Jack Spencer is featured in the current issue of the magazine Garden and Gun, a magazine out of Charleston, SC which bills itself as capturing the "Soul of the South." That's a bold claim for a magazine which is really about rich Southern white people with way too much time on their hands. The people in this magazine are not only all white, but they have nothing else to do except hang out at the country club or tramp around the woods in expensive tweeds while shooting at small furry or feathered creatures who would otherwise be free to go about their own business.
Being free to go about one's own business is a capability often highly prized in the South, and why these folks don't want to extend that privilege to Southern creatures of the woods and the air is beyond me. But they want to charge us $3 an issue so we can celebrate the joys of killing doves in McClellanville or ducks in Arkansas or pigs all over the place, not to mention the joys of building McMansions in the Georgia woods.
To bring this back to photography, they will even sell you a full-color photograph of a chicken, printed at 16x20 on "premium photo paper" and "signed by the photographer," for only $300. This is Southern culture as kitsch, and they will make you a full member of the club's "Secret Society" for only $500 a year, without checking on who your daddy is. Which tells you this is really about marketing, not Southern culture.
It is for people who aspire to be patrician, country-club white Southerners, not the real thing. If you are, you are, and you have to live with the consequences of your pappy's decisions, like all Southerners. After all, any publication that claims to be Southern but which thinks that Beach Music has anything to do with Loretta Lynn and Johnny Cash is talking about a different South than the one I live in.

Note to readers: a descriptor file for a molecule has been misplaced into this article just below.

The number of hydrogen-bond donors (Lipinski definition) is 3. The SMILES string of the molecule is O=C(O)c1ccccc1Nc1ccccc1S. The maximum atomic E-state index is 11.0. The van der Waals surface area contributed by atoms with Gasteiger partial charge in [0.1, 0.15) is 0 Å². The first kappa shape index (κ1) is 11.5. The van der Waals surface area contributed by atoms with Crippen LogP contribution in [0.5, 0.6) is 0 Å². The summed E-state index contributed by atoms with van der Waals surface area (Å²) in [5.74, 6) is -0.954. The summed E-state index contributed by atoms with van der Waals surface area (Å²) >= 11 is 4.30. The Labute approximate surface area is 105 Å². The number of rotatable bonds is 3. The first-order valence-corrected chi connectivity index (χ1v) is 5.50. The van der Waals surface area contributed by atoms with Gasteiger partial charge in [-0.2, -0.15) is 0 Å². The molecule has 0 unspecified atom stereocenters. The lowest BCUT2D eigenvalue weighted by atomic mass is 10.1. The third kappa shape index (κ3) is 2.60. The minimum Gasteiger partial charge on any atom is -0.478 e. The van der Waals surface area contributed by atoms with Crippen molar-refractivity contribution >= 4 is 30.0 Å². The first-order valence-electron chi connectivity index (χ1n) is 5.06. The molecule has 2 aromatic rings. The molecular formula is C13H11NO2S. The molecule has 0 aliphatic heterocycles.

Now Jack Spencer has nothing to do with Garden and Gun, except that he got featured in it, and in laudable terms, too. A guy in the photography business needs publicity, and I'm sure for Jack this is great publicity. After all, he's a serious photographer and anyone who learns about his work from reading this magazine and decides to buy one of his images is getting one hell of a lot better photograph than the photograph of the chicken the magazine is trying to palm off on its readers for $300 a copy.
Not to mention the photograph of a pan of cornbread, also 16x20, also $300 a copy. This is a straight shot of a skillet of cornbread, like I don't know what one looks like. But let that pass. Back to Jack Spencer and his photographs.
Jack is a good shooter whose vision of the world comes out of the tradition of the Southern romantic, even, sometimes, the Southern gothic, tradition. He is a photographer but he's interested in investing the moment with timelessness, not about deciding on the right moment.
This means, of course, that he does have the magnolia thing working for him. I think we ought to declare a moratorium on Southern photographers shooting magnolias for at least a decade or two, but that's just me. I will grant that Jack's magnolias are well-seen, for Jack has a eye for elegant composition, and a way with technique that gets lots of texture and contrast into his images.
And he's definitely a Southern photographer, too. He has branched out in his choice of subject matter in the past few years, finding images to make in other states and countries, but somehow even very different locales -- like this shot from New Mexico -- come out in his images to look surprisingly Southern.